I did survive, obviously. And threw myself into therapy when I was approaching 30 because I wanted children and I didn’t want to visit on them the nightmare that my childhood was. That choice changed the course of my life is likely why I am still alive today, with children of my own and a relatively stable life to live.

Yes, this entire entry is TMI. But it’s important, I think, to understand where I come from and why I hold some pretty determined opinions about certain things, primarily religion and self worth as well as actualized rights of personhood and where boundaries should be placed to keep that intact.

I have what is called “complex trauma” or, more easily known, PTSD. Realizing this, and facing this, was a long path. Originally my “diagnosis” was long and scary, and I thought of myself as permanently damaged and non-treatable. I came to understand that I am more than my diagnosis and with new information over the last few years, I’ve come to see myself in a completely different light.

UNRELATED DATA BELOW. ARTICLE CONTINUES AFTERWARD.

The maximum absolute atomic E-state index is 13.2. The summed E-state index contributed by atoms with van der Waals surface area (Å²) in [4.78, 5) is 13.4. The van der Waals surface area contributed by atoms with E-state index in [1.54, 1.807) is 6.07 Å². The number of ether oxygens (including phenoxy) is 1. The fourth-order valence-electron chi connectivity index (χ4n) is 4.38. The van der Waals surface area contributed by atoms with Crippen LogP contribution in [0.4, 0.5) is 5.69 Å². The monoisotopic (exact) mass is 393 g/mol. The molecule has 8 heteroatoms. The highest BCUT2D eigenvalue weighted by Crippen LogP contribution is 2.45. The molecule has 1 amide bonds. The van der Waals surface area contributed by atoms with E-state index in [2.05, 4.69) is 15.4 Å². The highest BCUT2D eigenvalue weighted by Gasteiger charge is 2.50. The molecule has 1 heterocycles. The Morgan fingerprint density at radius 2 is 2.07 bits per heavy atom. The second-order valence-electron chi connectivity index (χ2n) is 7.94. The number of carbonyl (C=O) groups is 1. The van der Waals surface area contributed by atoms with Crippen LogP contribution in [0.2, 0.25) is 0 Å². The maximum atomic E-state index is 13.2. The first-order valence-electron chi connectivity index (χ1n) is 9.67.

https://www.nctsn.org/what-is-child-trauma/trauma-types/complex-trauma

Now that I understand a little more about myself, things have shifted away from self-hate and self-deprecation to self-love and the struggle to see myself as a perfectly viable PERSON that has a right to survive. I never saw myself that way until I started working in social work and met people as damaged as myself, but less able to navigate – for whatever reason. I came to understand that a few well placed shrinks and some inner dialog had given me tools that other people simply never had.

This in turn, gave me a mission – to help those less fortunate and understand that despite my childhood, there were good things and good responses to bad things that had given me some pretty amazing tools to handle the trauma. That’s not saying I didn’t have and don’t STILL have terrible ways to handle my past, but those ways are all in process and being slowly re-taught.

Part of the formula was, in fact, my own innate intelligence. That was one of the more difficult things to see in the mirror – that I was, actually, very intelligent and learned to land on my feet and run to survive, and this is part of why I am “far saner than I have any right to be” (according to shrinks in the past).